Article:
Fashion / Style

Inside the Newest’s Chic Cult: Designer-Devotee Conversation Reveals Why This Dallas Designer is Having a Moment

BY // 10.20.17

Dallas designer Tish Cox is having a moment. Throngs of the country’s most stylish are obsessed with her namesake line, which is entirely produced in Dallas. Each season, Cox’s chic client clique jets from Los Angeles and New York to snag pieces from her newest collection, which until recently was sold exclusively at Cabana boutique.

Now Cox is taking on digital: Natalie Bloomingdale’s recently launched e-commerce site The SIL – code for “Stuff I Like” – is the exclusive online retailer for Cox’s brand. The SIL is the online shopping destination for hard-to-find collections and has a cult following of discerning, deep-pocketed individualists who prefer one-of-a-kind over mass-produced.

Bloomingdale, a former Dallasite, is married to a grandson of the late retail magnate Alfred Bloomingdale, and co-owns a fashion PR firm in L.A. Unafraid to profess her obsession with Cox, Bloomingdale chats with the designer, giving PaperCity a peek into their designer-devotee relationship.

Natalie Bloomingdale: As president of your fan club, I have an idea of how you’ll answer this … But, in your words, why is it your fans are so obsessive about collecting every single piece you design?

Tish Cox: It is a combination of how pretty she feels, the numerous compliments she receives, and that her Tish Cox pieces are her favorite items in her closet.

NB: Your designs have an architectural component.

TC: Where an architect uses a drafting table, I use my iPad and Apple Pencil. I draw and sketch maybe two hours a day and on every flight. I need to see it in two dimensions before I ever drape it on a form. It’s just the way my mind works.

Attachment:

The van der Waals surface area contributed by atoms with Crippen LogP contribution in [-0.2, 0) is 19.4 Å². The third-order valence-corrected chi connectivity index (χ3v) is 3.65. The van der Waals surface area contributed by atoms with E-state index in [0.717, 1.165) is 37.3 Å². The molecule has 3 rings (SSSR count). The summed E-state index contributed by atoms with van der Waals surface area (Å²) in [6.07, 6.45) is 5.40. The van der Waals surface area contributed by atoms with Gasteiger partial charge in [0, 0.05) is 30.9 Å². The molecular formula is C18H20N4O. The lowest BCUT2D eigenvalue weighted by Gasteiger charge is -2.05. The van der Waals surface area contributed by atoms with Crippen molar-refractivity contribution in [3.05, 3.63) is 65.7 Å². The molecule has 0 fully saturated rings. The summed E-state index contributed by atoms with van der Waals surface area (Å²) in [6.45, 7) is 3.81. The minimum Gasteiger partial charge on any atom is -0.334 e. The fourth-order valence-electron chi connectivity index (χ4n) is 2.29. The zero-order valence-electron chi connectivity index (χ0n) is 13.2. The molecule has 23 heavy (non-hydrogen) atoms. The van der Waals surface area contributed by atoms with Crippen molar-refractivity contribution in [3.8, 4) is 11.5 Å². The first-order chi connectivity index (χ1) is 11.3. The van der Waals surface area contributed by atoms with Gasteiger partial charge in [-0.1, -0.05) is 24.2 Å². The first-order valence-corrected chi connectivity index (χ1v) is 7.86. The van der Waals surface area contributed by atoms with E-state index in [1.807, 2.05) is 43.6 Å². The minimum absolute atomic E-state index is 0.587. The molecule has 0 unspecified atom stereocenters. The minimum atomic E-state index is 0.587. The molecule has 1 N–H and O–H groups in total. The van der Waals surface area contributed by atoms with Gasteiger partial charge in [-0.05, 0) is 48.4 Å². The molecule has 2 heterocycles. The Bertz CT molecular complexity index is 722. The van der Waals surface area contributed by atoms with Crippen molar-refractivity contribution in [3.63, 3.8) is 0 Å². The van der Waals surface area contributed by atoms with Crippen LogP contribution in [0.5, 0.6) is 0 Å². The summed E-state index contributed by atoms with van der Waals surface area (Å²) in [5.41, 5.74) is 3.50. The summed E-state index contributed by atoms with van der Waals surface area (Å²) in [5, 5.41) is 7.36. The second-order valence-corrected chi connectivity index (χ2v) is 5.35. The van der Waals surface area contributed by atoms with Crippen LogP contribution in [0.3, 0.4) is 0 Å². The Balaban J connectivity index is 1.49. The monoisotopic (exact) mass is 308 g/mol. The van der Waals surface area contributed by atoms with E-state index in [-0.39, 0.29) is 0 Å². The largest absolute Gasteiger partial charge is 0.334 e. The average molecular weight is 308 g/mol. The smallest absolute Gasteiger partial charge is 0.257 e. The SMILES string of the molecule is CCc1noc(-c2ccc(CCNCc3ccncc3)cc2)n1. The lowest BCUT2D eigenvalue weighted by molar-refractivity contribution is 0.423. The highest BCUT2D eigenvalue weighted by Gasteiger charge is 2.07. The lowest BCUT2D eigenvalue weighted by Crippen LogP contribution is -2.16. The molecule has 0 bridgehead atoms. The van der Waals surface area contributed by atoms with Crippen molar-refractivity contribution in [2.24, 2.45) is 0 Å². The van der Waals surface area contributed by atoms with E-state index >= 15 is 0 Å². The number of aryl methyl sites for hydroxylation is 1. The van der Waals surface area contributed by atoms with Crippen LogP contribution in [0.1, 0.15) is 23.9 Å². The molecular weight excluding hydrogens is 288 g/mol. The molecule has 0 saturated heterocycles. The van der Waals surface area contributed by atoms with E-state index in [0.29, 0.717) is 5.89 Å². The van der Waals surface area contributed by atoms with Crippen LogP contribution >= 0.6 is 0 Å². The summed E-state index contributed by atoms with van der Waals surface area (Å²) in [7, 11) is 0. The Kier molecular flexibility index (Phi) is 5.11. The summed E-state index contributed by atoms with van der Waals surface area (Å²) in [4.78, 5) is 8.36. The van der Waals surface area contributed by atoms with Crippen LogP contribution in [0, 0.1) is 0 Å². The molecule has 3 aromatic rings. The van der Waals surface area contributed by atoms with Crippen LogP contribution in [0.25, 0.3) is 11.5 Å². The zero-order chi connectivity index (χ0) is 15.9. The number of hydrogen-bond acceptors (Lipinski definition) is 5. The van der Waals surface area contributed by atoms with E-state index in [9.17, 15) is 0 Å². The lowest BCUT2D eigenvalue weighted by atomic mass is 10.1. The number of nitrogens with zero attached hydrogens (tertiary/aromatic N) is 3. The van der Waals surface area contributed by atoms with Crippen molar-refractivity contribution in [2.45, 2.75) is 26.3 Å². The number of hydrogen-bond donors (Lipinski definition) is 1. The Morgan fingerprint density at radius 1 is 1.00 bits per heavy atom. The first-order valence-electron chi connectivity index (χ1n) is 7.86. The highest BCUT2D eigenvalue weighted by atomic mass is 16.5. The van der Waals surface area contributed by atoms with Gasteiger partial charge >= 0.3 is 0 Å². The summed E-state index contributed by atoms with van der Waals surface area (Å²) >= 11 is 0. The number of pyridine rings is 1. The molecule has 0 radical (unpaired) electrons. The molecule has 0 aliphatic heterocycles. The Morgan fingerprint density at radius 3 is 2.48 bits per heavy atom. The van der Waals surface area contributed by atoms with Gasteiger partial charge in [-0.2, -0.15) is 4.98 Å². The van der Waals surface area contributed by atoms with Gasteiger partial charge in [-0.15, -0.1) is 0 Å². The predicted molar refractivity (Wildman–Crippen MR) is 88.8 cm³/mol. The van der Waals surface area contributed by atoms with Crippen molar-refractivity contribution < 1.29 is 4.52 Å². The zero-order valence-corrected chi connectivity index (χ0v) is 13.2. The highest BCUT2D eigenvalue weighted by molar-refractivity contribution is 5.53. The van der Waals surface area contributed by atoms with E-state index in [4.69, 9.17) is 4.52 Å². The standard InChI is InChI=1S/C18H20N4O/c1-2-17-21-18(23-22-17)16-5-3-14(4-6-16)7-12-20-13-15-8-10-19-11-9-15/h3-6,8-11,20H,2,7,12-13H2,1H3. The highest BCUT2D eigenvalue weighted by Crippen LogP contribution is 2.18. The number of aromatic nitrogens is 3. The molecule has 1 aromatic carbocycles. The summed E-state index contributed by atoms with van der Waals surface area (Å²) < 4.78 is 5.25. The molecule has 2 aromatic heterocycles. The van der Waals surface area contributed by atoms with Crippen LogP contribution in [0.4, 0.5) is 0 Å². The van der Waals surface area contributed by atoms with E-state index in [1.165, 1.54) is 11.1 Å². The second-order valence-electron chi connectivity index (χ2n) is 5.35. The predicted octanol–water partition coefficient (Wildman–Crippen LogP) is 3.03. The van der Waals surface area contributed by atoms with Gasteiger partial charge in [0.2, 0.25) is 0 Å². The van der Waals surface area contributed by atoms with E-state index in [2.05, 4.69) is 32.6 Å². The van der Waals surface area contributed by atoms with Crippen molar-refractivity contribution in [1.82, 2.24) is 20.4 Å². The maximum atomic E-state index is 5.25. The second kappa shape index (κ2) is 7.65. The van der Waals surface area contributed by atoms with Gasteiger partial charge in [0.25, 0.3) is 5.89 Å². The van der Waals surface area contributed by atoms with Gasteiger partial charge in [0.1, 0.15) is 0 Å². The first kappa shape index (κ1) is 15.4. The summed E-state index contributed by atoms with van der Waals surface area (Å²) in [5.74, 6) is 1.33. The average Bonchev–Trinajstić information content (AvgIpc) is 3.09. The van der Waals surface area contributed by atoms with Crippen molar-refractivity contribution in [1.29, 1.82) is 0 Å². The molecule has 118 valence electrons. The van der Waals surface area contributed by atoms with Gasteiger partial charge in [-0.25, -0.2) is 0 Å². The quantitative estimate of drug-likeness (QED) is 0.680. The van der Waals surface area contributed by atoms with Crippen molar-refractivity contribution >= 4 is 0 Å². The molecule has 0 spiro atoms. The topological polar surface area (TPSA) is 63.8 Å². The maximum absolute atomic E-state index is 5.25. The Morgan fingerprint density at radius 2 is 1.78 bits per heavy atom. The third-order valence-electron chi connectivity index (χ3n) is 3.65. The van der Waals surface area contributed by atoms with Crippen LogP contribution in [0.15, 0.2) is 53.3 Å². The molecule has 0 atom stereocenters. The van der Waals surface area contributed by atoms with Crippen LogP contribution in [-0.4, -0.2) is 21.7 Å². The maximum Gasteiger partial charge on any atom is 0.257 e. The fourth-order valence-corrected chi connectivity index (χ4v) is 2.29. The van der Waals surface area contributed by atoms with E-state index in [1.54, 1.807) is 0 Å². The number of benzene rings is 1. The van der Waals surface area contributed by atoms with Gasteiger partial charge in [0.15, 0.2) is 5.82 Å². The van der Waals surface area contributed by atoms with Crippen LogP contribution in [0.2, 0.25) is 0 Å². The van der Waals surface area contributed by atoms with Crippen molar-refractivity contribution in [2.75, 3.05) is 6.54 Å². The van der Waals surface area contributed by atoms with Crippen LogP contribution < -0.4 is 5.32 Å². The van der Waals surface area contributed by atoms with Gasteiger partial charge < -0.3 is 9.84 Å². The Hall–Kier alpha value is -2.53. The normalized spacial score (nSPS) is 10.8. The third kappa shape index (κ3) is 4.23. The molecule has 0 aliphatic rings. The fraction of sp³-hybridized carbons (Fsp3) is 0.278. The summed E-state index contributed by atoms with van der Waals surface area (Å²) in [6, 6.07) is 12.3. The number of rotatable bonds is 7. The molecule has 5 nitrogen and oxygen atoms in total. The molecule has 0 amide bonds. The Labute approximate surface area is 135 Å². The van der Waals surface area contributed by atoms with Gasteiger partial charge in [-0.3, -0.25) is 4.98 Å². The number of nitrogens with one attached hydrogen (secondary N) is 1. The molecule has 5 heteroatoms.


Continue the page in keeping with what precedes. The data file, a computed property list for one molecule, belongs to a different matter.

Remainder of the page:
NB: You are always moving 100 miles per hour. How do to unwind?

TC: I spend time with my husband and two girls. Nothing makes me happier after 20 years of marriage than to pull into the driveway and see my husband’s car at home. I do not “work” without them.

NB: Your family goes to Hawaii — and Alys Beach. Safe to say you’re a beach bum, not a ski bunny?

TC: I’m for sure a beach bum — although I much prefer fall and winter collections. I am always excited to manipulate a beautiful wool into my architectural visions.

NB: I’m so excited about your fall collection.

TC: The challenge designing for fall is the probability that it could be 85 degrees in December in Dallas. Every warm-climate customer I have still wants to wear winter clothes, but without feeling hot. Even in New York City when it is below zero, the moment you walk into an old building it can be 80 degrees inside. I look for beautiful fall fabrics that are wearable in all climates.

NB: The coat is a new silhouette for you.

TC: I couldn’t find a coat that accommodates my crazy sleeves or treatments. I designed a one that has shape, without making you feel you are cramming a sleeve or ruffle into a sausage casing.

NB: Your pieces are the definition of wearable art. Do you collect art, too?

TC: Do shoes count? I collect things I love and sometimes become a little obsessive about it. Some of my collections are antique alabaster boxes and French Murano opaline. I love color. When I had a huge watercolor of seabirds in flight delivered, my sweet husband looked at me and said, “Seabirds?”

NB: You have such an eye for accessories. It’s abnormal how much I think about your Roksanda bag and those precious Delpozo flats you have. Will Tish Cox ever expand?

TC: I do love how important the decision of a shoe or handbag is to a woman’s wardrobe. It certainly is to me. I will expand into accessories — but I don’t want to let the kitty out of my Roksanda just yet!

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